An electronic organ, designed in the 1930s, that uses a unique electromechanical sound synthesis method divised by its inventor and namesake, Laurens Hammond. To produce the tones, classic Hammond models use a “tonewheel” system.A tonewheel is a metal plate, cut into the shape of a polyhedron or a mechanical gear, and rotating on a shaft. A magnetic pickup is mounted near the edge of the rotating plate, and the plate induces a waveform in the pickup as the bumps and variations of the plate pass by. The tonewheels are all mounted on a common shaft which is driven by a rather peculiar motor arrangement; most have to be “started” in a manner rather like starting a car engine. The keyboard is wired to a complex matrix of switches that selects the proper wheels for each key. The running motor is synchronized to the incoming power line frequency, which provides for stable tuning, but also necessitates having different versions for North American (60 Hz) and European (50 Hz) power.
The Hammond organ can be thought of as a primitive additive synthesis machine. Sounds are made of a mix of a fundamental frequency plus harmonics up to the 9th harmonic, plus the second and third subharmonics (signals that are 1/2 and 1/3 the frequency of the fundemental). On most Hammonds sounds can be created with a set of “drawbars”, which are simply slider-type controls that are mounted so that they pull out or push into a panel, rather than sliding back and forth across the panel like conventional slider knobs. Each drawbar controls the level of one individual harmonic. A typical Hammond model has about 90 tonewheels from which all of the harmonics for any given note can be formed. (However, the lowest and highest notes don’t always have all of their tones; sometimes a tone an octave lower or higher is used for some of the harmonics of the highest and lowest notes. This is known as “foldback”, and it is part of the Hammond sound.)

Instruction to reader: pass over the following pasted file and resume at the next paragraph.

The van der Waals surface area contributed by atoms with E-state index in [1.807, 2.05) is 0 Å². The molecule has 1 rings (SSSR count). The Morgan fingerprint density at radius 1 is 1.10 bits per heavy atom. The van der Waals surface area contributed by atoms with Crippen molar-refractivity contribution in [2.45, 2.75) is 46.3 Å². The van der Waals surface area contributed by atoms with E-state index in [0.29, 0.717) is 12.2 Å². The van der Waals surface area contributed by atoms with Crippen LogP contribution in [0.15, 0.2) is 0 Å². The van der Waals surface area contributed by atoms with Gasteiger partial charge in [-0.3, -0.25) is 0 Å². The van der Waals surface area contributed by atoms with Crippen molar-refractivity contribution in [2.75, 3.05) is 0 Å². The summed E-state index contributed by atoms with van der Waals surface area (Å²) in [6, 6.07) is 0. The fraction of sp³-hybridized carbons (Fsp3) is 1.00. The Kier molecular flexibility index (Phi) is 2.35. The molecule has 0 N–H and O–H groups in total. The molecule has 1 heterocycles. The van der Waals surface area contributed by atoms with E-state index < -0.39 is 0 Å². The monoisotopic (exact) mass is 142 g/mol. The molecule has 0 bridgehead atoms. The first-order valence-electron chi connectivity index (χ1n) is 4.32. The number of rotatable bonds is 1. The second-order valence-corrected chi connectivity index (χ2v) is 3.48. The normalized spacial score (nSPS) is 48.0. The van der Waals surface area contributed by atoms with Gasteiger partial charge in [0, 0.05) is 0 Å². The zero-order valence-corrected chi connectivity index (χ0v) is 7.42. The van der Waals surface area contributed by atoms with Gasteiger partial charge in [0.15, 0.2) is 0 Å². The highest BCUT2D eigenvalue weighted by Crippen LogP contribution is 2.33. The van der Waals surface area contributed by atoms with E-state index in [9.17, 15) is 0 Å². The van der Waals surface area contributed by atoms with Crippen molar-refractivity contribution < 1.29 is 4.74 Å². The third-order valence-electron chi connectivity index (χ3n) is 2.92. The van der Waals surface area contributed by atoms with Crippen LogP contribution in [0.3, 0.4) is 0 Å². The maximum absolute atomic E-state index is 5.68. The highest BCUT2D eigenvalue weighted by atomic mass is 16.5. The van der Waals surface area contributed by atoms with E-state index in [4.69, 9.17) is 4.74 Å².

Hammond produced a number of models over the years, but the most desired models by keyboard players and synthesists are the B3, C3, and A100 models. The B3 and C3 are "console" designs originally intended to be installed in churches which already had their own sound systems. They each have two manuals and a pedalboard. They each have 12 keys per manual which can be used to select patches. For each manual, there are two sets of drawbars which are selected by two of the patch keys; the other 10 can be changed by moving connections on a terminal block inside the case. The sound of the pedalboard is controlled by two drawbars. These models have "percussion", a feature which provides a short attack, fast decay "ping" at the beginning of each note (not when playing legato). The percussion is an important part of the Hammond sound. These models also have chorus and vibrato settings (provided by an electromechanical scanner), and a spring reverb. The A100, a "spinet" model intended for home use, has all of the above plus a tube-type power amp and built-in speakers. (The B3 and C3 differ only in the cabinetry.)
Hammonds have a classic sound commonly used in jazz and progressive rock, but the electromechanical models are not used as much as they were at one time due to their bulk, and weight (most weigh over 300 lbs.), and relative fragility. However, the design was groundbreaking in the pre-WWII era, and it predated the emergence of “true” additive synthesis by decades. See also Leslie and Novachord.